Aquarite Hayward T-15 new failure

djw

Gold Supporter
Apr 17, 2010
103
DFW, TX
Today I noticed my Aquarite was not generating but displayed the LCD salt level but no colored LED lights.

Switching it off then back on showed very dim LEDs and then they dim out in a few seconds.

Any idea if this is a symptom of the dreaded current limiter failure or some other problem I might self diagnose.

FWIW, the T15 cell was replaced with new about 3 months ago.
 

djw

Gold Supporter
Apr 17, 2010
103
DFW, TX
What are the diagnostic readings?
3900 NaCL PPM displayed (pretty accurate)

86 Degrees
1.5 Cell Voltage
0.00 Cell Current (amps)
89P Output setting
- 0 Instant salinity
AL-0 Aquarite
r 1.10 software revision

When I power the equipment on, the no flow light lights, but after the minor delay it goes out and other LEDs light.

The cell went in in late May 2018 and was a brand new Hayward T-15 (ouch $).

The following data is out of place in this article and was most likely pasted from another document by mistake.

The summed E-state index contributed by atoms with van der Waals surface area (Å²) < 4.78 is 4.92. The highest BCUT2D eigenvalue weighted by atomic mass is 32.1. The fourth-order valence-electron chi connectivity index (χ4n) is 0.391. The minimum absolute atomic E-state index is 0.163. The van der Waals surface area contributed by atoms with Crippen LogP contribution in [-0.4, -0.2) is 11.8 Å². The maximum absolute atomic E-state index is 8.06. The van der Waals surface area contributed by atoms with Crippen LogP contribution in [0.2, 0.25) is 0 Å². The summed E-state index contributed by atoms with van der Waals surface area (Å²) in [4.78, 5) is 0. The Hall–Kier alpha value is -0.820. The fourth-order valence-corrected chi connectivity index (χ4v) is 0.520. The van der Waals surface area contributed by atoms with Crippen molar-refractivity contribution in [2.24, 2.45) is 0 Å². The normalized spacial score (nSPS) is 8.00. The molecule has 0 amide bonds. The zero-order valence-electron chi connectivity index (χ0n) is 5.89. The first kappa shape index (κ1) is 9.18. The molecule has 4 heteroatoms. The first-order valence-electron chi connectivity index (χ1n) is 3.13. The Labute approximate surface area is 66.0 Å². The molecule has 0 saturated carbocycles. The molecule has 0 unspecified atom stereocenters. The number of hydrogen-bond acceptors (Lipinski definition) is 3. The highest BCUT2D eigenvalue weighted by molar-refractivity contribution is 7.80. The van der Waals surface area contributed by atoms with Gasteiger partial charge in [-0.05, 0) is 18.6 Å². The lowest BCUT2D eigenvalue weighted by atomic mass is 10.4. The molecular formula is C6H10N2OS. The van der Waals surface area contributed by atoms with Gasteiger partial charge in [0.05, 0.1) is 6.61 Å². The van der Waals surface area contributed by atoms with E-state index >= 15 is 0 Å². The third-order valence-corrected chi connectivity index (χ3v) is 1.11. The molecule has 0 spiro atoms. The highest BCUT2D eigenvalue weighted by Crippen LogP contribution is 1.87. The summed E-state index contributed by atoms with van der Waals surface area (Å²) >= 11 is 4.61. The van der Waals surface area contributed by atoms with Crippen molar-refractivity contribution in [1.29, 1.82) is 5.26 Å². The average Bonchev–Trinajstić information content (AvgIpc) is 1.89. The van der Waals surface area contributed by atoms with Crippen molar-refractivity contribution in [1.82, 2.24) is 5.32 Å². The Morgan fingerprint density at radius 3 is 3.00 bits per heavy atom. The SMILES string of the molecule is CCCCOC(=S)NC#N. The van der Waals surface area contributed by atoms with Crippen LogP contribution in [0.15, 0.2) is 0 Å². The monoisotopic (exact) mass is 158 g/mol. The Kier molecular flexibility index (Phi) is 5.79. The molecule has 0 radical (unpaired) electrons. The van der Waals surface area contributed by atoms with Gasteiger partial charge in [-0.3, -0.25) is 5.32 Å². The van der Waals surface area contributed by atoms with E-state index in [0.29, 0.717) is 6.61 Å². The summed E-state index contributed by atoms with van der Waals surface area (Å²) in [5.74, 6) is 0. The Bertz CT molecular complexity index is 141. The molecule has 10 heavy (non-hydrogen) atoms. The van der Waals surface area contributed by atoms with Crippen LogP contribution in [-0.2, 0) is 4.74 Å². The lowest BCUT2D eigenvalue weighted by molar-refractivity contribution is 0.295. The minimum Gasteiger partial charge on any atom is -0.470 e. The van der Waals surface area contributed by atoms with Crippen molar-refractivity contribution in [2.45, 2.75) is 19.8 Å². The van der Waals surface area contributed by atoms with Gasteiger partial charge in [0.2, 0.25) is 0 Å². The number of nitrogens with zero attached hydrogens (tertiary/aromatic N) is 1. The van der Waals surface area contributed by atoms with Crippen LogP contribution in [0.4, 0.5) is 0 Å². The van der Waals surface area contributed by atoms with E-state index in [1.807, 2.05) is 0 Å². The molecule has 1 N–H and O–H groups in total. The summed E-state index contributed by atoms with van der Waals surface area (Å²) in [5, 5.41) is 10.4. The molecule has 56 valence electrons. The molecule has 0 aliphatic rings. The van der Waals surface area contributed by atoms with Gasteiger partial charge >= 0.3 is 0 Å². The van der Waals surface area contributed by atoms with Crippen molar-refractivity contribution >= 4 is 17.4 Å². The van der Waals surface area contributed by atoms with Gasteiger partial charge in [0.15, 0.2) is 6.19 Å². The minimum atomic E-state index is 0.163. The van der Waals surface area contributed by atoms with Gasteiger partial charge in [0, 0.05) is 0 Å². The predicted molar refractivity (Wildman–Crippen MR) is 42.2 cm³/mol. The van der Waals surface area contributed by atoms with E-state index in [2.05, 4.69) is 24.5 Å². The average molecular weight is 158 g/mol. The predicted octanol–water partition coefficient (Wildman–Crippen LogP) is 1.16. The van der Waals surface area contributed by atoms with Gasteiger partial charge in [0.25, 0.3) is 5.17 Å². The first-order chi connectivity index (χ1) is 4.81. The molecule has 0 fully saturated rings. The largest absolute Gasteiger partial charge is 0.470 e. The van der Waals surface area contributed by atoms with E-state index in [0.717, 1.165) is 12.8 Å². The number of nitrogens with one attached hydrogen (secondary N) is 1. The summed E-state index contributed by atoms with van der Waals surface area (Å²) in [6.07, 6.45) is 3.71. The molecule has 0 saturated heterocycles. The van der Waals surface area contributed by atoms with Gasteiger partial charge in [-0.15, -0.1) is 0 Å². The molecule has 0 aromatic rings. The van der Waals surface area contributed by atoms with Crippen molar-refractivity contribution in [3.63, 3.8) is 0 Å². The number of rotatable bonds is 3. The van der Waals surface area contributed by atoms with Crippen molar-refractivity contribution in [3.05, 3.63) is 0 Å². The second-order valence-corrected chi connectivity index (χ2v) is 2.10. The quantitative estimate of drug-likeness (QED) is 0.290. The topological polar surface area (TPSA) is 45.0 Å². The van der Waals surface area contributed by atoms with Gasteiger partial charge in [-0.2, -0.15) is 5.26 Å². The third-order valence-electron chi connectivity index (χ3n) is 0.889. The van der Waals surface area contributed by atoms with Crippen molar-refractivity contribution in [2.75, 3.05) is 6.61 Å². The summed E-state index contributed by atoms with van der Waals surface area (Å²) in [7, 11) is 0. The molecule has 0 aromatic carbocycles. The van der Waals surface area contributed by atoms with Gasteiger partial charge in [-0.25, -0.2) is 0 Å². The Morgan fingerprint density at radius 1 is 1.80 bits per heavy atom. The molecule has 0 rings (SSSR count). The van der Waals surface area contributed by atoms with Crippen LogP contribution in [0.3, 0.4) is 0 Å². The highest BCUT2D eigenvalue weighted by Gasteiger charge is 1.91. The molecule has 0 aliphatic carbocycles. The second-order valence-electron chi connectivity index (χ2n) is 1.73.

- - - Updated - - -

late May 2018 and was a brand new Hayward T-15
 

djw

Gold Supporter
Apr 17, 2010
103
DFW, TX
Soldering done. I knew it was just a matter of time on the old thermistor, so I had some spares.

23.0 volts
6.04 amps

Looks like I am back in business.

They should have made that thermistor plug-n-play.

I wish I was smart enough how to find an over spec part that would be a permanent replacement instead of an overheating element in that box.

Thanks folks at TFP!
 

JamesW

TFP Expert
Mar 2, 2011
17,384
Good job. :goodjob:

I agree that they should make the thermistor plug in. Or, better yet, just figure out how to design it out.
 

SgtWilko

Active member
Jul 14, 2017
26
Blainville, Qc, Canada
Hello,

I've had my Aquarite for over 15 years and have experienced most failure modes and associated expenses over the first few years. Got tired of that real quick so I got working on creating safeguards against these failures. I'm happy to say I have been failure free for at least the last 10 years. I'll share my real world tested solutions below but first a disclaimer: